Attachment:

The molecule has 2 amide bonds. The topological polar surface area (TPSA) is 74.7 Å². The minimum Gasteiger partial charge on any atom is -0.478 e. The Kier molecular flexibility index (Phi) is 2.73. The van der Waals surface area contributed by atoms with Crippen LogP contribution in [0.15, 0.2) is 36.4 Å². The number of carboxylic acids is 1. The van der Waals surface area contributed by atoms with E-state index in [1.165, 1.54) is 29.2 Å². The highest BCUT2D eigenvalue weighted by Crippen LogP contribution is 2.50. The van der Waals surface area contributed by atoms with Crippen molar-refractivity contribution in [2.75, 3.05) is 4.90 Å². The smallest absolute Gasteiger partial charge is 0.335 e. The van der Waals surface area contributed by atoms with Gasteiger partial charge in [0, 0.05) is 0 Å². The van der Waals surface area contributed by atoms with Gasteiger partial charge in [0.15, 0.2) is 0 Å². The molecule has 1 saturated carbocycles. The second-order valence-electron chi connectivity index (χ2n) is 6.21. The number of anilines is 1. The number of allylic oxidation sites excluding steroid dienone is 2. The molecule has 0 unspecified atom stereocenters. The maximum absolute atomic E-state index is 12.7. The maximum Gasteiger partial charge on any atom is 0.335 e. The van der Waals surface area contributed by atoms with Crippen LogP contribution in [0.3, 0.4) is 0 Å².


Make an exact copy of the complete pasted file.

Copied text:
The molecule has 2 amide bonds. The topological polar surface area (TPSA) is 74.7 Å². The minimum Gasteiger partial charge on any atom is -0.478 e. The Kier molecular flexibility index (Phi) is 2.73. The van der Waals surface area contributed by atoms with Crippen LogP contribution in [0.15, 0.2) is 36.4 Å². The number of carboxylic acids is 1. The van der Waals surface area contributed by atoms with E-state index in [1.165, 1.54) is 29.2 Å². The highest BCUT2D eigenvalue weighted by Crippen LogP contribution is 2.50. The van der Waals surface area contributed by atoms with Crippen molar-refractivity contribution in [2.75, 3.05) is 4.90 Å². The smallest absolute Gasteiger partial charge is 0.335 e. The van der Waals surface area contributed by atoms with Gasteiger partial charge in [0, 0.05) is 0 Å². The van der Waals surface area contributed by atoms with Gasteiger partial charge in [0.15, 0.2) is 0 Å². The molecule has 1 saturated carbocycles. The second-order valence-electron chi connectivity index (χ2n) is 6.21. The number of anilines is 1. The number of allylic oxidation sites excluding steroid dienone is 2. The molecule has 0 unspecified atom stereocenters. The maximum absolute atomic E-state index is 12.7. The maximum Gasteiger partial charge on any atom is 0.335 e. The van der Waals surface area contributed by atoms with Crippen LogP contribution in [0.3, 0.4) is 0 Å².